This is the minimum coverage needed to operate a vehicle in the state of Florida and to receive your registration and license plates. Florida does not require residents to have bodily injury liability coverage, as it is a no-fault state, but it’s recommended for added coverage.
Full coverage insurance
, in comparison to minimum insurance, includes comprehensive and collision coverage along with PDL and PIP. These additions help to pay for your vehicle repairs if it’s damaged due to natural causes, vandalism, or theft. Collision manages the damage done to your car in the event of an accident. 

What happens if you’re in a car accident without insurance in Florida?

Florida drivers involved in a car accident without coverage can attract these consequences:
  • Penalties for driving without insurance
  • Paying for all damages out of pocket (car repairs, property damage)
  • Payment for any additional accident-related charges (medical bills, loss of wages)
In the case that the other driver sues, you may also be responsible for paying judgements and settlements, as well as lost wages due to ongoing battles. 
If you’re not at fault, you can still file a claim with the at-fault driver’s liability insurance for any damage caused to your vehicle—but without the personal injury protection required by Florida’s no-fault laws, you’ll have to rely on health insurance alone to handle your medical expenses. 
Therefore, as a high-risk driver, it’s important to make sure to have the correct liability insurance in place to properly protect yourself.

Getting car insurance as a high-risk driver in Florida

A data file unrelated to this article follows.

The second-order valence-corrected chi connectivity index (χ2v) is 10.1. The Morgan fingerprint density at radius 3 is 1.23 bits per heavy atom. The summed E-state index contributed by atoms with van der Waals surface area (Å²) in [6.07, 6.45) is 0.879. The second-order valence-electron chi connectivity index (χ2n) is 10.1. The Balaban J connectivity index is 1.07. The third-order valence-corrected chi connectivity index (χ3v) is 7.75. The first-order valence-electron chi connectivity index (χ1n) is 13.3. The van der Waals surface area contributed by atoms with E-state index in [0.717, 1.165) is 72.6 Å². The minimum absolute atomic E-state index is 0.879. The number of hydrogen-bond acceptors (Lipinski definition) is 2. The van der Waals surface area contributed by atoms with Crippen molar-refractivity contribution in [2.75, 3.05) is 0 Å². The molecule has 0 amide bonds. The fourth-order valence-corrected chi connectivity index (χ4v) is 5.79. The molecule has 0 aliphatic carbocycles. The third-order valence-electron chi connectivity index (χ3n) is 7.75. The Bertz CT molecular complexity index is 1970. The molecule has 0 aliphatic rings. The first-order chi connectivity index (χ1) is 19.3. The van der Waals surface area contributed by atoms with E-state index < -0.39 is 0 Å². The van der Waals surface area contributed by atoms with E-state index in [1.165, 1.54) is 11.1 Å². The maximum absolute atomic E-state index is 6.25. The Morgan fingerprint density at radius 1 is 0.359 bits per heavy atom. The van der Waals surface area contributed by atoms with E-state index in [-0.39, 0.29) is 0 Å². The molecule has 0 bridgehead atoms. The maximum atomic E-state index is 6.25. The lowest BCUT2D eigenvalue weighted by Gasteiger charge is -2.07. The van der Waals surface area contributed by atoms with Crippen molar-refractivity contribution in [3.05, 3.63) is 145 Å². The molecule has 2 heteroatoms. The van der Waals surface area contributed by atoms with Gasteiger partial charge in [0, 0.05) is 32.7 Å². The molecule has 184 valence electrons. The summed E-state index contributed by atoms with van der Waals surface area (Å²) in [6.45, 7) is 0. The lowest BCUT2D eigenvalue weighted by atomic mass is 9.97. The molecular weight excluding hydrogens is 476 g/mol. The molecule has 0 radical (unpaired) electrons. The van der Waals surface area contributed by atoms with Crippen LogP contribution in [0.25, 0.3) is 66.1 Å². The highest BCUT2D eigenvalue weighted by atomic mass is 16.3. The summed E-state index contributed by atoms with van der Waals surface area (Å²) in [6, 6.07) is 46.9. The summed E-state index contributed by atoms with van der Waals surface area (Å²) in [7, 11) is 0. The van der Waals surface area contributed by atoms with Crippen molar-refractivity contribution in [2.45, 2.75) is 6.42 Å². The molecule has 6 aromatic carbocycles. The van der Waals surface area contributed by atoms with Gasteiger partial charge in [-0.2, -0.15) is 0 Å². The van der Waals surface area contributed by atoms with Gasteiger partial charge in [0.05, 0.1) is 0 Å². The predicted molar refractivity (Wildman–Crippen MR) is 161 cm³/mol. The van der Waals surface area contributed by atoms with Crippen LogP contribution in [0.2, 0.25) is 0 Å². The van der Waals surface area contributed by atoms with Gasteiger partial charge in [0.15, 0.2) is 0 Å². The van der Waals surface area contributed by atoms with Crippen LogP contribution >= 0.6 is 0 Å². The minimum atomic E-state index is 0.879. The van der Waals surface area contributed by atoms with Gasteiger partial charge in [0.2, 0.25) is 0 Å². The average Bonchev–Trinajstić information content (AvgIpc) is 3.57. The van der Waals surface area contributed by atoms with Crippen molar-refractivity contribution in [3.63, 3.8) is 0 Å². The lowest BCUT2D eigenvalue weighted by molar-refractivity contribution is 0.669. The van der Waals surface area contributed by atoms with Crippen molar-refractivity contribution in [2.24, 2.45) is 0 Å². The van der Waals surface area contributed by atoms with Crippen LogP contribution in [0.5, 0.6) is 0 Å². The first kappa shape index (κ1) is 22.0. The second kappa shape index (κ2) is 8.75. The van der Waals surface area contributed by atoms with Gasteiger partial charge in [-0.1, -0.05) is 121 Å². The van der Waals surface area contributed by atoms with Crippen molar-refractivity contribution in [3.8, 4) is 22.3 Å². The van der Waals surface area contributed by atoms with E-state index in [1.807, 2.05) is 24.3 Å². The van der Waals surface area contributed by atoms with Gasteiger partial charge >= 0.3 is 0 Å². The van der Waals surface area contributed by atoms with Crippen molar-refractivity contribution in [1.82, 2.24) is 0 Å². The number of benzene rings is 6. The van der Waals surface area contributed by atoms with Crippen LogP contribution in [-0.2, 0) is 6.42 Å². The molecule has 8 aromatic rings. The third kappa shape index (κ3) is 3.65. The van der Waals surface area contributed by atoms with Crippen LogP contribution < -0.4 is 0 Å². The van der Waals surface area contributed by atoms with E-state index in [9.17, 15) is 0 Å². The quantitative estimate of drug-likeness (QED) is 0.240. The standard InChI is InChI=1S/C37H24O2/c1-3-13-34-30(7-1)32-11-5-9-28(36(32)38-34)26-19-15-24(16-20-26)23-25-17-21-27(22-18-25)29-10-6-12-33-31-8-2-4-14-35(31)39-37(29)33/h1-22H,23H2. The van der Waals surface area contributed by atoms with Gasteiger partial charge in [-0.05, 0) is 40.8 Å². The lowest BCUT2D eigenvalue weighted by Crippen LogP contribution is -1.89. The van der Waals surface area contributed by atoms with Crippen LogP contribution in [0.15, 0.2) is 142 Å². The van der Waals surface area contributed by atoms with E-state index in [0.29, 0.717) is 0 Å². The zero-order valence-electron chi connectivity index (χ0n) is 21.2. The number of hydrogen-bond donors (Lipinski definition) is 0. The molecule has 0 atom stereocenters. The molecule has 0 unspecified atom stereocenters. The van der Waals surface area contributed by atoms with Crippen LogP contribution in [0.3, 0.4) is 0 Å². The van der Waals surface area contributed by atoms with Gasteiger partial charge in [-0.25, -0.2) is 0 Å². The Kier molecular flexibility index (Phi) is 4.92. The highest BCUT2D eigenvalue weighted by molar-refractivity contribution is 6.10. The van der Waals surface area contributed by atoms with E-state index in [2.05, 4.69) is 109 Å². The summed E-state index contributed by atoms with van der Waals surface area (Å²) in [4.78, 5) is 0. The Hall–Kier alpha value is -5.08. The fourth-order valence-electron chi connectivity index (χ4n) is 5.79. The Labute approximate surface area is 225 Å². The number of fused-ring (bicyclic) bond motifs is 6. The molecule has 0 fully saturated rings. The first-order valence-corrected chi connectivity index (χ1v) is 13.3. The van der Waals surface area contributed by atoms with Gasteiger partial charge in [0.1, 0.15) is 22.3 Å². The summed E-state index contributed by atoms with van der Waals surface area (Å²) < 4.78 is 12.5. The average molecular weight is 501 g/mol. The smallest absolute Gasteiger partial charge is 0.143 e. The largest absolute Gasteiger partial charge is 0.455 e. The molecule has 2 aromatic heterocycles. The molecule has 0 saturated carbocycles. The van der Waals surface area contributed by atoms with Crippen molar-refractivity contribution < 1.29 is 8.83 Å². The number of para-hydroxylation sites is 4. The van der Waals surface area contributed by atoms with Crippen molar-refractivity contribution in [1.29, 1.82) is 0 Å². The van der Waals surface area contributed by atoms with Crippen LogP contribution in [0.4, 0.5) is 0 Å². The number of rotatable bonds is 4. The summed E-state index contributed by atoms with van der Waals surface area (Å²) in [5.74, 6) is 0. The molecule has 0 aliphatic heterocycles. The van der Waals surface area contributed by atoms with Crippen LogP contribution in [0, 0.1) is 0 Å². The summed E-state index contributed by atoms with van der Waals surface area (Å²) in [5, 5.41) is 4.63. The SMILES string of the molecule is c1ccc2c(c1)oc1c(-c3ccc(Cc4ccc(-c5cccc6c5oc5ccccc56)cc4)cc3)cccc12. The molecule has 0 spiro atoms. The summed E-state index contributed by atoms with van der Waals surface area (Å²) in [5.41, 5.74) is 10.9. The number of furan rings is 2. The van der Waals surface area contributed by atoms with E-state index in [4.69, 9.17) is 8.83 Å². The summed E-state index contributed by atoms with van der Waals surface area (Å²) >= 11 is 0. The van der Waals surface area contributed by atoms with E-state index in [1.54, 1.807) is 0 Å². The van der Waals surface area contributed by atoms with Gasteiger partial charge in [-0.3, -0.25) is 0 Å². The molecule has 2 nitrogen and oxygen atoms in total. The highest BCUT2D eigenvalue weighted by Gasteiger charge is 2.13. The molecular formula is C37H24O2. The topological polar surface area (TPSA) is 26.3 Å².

Getting car insurance as a high-risk driver can be a challenge, but your best bet is to compare quotes from multiple providers to find the lowest rate for your profile. 
Pro tip: Include both major insurers and smaller non-standard insurance companies in your search. While many major insurance companies work with high-risk drivers, you might find the best rate with a company that specializes in high-risk auto insurance. 
is an independent insurance agency and broker app that partners with dozens of the top-rated insurance companies in Florida. Whether you’re a high-risk driver or simply experiencing a lapse in your current policy, Jerry can help you compare the lowest rates for both minimum and
full coverage options in Florida


If your insurance claim is rejected, you can try to either appeal the decision, file a lawsuit, or negotiate settlement deals. 
Another solution is to check out the Florida Automobile Joint Underwriting Association (FAJUA), the assigned risk pool for Florida drivers who can’t find coverage on the regular market. FAJUA coverage can be more expensive than other policies, but is designed to provide insurance to high-risk drivers in Florida who are unable to obtain a policy through other companies. 
Both insurance ID cards and proof of coverage letters from your insurer are considered proof of insurance in Florida. Florida recognizes both digital and paper formats. 
Yes. To qualify, Florida drivers must have a notarized financial statement to declare that their net worth is no less than $40,000. Motorists must also provide an active social security number and driver’s license.